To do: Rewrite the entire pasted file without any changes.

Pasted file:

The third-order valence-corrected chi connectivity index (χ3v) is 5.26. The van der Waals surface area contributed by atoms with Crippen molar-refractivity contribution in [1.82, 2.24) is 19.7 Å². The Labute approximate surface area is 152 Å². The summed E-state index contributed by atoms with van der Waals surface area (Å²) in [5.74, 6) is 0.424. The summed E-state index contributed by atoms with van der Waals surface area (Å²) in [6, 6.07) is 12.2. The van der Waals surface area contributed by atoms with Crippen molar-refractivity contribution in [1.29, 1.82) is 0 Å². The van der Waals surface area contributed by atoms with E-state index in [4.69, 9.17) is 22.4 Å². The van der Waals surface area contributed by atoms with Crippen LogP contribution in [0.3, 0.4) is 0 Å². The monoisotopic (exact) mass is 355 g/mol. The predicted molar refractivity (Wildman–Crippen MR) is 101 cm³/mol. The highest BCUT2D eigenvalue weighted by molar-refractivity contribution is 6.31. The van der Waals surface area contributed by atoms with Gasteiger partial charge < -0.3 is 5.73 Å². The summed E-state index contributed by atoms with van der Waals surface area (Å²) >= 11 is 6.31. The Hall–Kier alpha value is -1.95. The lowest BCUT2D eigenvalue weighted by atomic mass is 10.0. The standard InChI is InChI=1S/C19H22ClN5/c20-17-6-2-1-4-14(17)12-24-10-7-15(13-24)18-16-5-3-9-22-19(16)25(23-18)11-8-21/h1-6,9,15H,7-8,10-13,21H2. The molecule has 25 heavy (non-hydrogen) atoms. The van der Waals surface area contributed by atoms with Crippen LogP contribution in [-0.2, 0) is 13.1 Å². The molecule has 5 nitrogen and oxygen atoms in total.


The third-order valence-corrected chi connectivity index (χ3v) is 5.26. The van der Waals surface area contributed by atoms with Crippen molar-refractivity contribution in [1.82, 2.24) is 19.7 Å². The Labute approximate surface area is 152 Å². The summed E-state index contributed by atoms with van der Waals surface area (Å²) in [5.74, 6) is 0.424. The summed E-state index contributed by atoms with van der Waals surface area (Å²) in [6, 6.07) is 12.2. The van der Waals surface area contributed by atoms with Crippen molar-refractivity contribution in [1.29, 1.82) is 0 Å². The van der Waals surface area contributed by atoms with E-state index in [4.69, 9.17) is 22.4 Å². The van der Waals surface area contributed by atoms with Crippen LogP contribution in [0.3, 0.4) is 0 Å². The monoisotopic (exact) mass is 355 g/mol. The predicted molar refractivity (Wildman–Crippen MR) is 101 cm³/mol. The highest BCUT2D eigenvalue weighted by molar-refractivity contribution is 6.31. The van der Waals surface area contributed by atoms with Gasteiger partial charge < -0.3 is 5.73 Å². The summed E-state index contributed by atoms with van der Waals surface area (Å²) >= 11 is 6.31. The Hall–Kier alpha value is -1.95. The lowest BCUT2D eigenvalue weighted by atomic mass is 10.0. The standard InChI is InChI=1S/C19H22ClN5/c20-17-6-2-1-4-14(17)12-24-10-7-15(13-24)18-16-5-3-9-22-19(16)25(23-18)11-8-21/h1-6,9,15H,7-8,10-13,21H2. The molecule has 25 heavy (non-hydrogen) atoms. The van der Waals surface area contributed by atoms with Crippen LogP contribution in [-0.2, 0) is 13.1 Å². The molecule has 5 nitrogen and oxygen atoms in total.